With the advent of photography, a tiny fraction of 19th-century scientists believed they could develop methods of accurately identifying criminals by their facial features. While their hypotheses were eventually discredited, new artificial intelligence technology suggests their claims might’ve been valid after all.
Xiaolin Wu and Xi Zhang from Shanghai Jiao Tong University in China have resurrected this facial recognition tradition and built a neural network that can supposedly pick out criminals by simply looking at their faces.
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To accomplish this, the researchers used an array of machine-vision algorithms to examine a series of facial juxtapositions between photos of criminals and non-criminals with the goal of finding out whether a neural network can reliably tell them apart.
In the process, the scientists fed the neural network a total of 1856 ID photos of men with no facial hair between the ages of 18 and 56, only half of whom had a criminal past. The researchers only used 90 percent of the photos to train the AI to recognize the differences between the two groups, and used the remaining 10 percent for testing purposes.
The outcome was impressive. Apparenly, the neural network could tell criminals apart from non-criminals with a stunning accuracy of 89.5 percent.
“These highly consistent results are evidences for the validity of automated face-induced inference on criminality, despite the historical controversy surrounding the topic,” the researchers say.
As MIT Technology review explains, there are three defining facial features the neural network factored in to make its classifications:
[T]he curvature of upper lip which is on average 23 percent larger for criminals than for noncriminals; the distance between two inner corners of the eyes, which is 6 percent shorter; and the angle between two lines drawn from the tip of the nose to the corners of the mouth, which is 20 percent smaller.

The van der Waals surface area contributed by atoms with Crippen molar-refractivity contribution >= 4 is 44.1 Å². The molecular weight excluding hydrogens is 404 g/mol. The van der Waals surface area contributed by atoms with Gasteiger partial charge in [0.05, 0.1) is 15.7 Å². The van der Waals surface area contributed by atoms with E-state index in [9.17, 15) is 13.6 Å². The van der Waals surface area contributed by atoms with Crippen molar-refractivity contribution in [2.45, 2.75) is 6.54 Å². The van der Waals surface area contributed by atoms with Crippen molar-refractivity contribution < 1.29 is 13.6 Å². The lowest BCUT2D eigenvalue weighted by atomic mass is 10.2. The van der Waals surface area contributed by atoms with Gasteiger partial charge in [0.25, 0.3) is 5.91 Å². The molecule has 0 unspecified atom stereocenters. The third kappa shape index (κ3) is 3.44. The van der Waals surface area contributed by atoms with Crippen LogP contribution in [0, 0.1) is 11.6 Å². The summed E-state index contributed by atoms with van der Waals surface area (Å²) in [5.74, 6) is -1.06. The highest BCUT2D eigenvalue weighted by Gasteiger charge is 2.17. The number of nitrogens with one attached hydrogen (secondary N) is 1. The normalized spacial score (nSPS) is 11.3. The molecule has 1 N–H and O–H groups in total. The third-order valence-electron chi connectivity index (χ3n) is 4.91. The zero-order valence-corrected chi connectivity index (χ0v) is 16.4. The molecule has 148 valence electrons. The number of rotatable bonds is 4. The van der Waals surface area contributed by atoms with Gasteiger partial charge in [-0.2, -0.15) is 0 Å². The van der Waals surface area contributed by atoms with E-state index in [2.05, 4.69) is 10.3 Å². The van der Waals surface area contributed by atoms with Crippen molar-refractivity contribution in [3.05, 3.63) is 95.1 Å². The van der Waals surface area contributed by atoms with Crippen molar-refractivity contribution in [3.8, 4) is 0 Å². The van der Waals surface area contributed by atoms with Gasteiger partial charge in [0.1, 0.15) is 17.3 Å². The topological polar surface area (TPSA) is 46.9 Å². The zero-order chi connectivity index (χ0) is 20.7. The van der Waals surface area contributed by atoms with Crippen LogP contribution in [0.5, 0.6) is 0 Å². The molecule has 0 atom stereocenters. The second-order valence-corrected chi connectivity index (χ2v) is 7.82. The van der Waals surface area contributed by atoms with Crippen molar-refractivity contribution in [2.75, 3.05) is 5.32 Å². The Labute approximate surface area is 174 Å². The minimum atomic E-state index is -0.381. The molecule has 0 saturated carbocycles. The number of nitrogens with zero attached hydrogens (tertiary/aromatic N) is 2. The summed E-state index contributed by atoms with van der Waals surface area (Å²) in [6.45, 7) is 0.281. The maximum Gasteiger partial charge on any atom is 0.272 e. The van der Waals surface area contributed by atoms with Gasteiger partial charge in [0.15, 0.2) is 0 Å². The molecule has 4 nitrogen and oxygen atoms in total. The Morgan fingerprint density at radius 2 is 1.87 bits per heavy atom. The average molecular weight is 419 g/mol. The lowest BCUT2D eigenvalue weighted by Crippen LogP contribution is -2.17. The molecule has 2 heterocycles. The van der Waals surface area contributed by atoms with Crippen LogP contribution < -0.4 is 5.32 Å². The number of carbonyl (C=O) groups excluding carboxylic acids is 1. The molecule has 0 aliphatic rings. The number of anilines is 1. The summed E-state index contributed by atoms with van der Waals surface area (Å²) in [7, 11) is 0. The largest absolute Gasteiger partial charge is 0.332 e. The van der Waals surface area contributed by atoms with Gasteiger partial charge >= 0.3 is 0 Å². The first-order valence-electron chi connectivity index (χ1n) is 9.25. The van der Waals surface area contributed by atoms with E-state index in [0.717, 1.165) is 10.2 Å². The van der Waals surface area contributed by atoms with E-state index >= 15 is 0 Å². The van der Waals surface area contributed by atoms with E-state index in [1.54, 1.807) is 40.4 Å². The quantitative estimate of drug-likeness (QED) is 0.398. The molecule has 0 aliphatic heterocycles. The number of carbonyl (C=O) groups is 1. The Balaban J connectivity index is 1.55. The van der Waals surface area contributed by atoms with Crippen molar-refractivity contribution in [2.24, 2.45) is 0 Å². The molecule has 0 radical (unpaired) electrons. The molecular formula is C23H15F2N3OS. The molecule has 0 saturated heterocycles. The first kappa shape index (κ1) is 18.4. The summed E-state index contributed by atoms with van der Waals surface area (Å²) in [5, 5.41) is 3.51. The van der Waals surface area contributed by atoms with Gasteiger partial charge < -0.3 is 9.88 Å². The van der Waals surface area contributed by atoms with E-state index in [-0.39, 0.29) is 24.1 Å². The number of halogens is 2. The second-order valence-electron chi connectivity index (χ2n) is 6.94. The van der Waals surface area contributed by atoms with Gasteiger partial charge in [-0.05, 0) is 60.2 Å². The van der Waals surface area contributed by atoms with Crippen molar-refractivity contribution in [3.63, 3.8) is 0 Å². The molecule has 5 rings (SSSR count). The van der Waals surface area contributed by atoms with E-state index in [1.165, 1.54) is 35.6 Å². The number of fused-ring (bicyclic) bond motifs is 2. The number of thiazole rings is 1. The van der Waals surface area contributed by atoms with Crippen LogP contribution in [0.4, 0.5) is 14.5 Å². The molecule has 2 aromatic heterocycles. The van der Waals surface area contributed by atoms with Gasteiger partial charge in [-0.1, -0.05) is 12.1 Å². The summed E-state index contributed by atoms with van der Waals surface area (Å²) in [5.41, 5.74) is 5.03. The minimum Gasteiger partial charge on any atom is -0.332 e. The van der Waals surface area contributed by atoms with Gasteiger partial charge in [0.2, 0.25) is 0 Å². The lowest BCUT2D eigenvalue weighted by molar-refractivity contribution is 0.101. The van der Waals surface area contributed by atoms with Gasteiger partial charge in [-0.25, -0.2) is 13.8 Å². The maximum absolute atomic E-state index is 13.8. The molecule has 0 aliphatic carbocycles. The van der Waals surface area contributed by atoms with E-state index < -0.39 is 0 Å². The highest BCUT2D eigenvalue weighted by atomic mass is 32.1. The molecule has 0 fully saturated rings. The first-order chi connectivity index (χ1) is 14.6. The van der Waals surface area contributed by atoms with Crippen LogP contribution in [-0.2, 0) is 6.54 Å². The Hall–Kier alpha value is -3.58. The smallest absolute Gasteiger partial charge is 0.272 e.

What’s exceptionally intriguing is that, in comparison to non-criminals, criminals tended to exhibit a much greater variance of facial features between each other.
“In other words, the faces of general law-biding public have a greater degree of resemblance compared with the faces of criminals, or criminals have a higher degree of dissimilarity in facial appearance than normal people,” Xiaolin and Xi further remark.
While controversial, the outcome of the research is hardly surprising. If psychologists are right to suggest humans can make out criminals from non-criminals, machines should be capable of this too – especially, since neural networks are modeled after the human brain.
Still, there’s too many question marks with regards to the parameters of this particular study to unequivocally trust its proposed method.
The photographic sample that was fed to the neural network is severely limited, to say the least – both when it comes to the quantity and quality of the photos that the AI parsed.
I’m not questioning that artificial intelligence technologies could one day have the capacity to perform various facial identification tasks with an impeccable record of success. But given how menacing it could be to label law-abiding individuals as potential security threats, it might be best to tread that path lightly.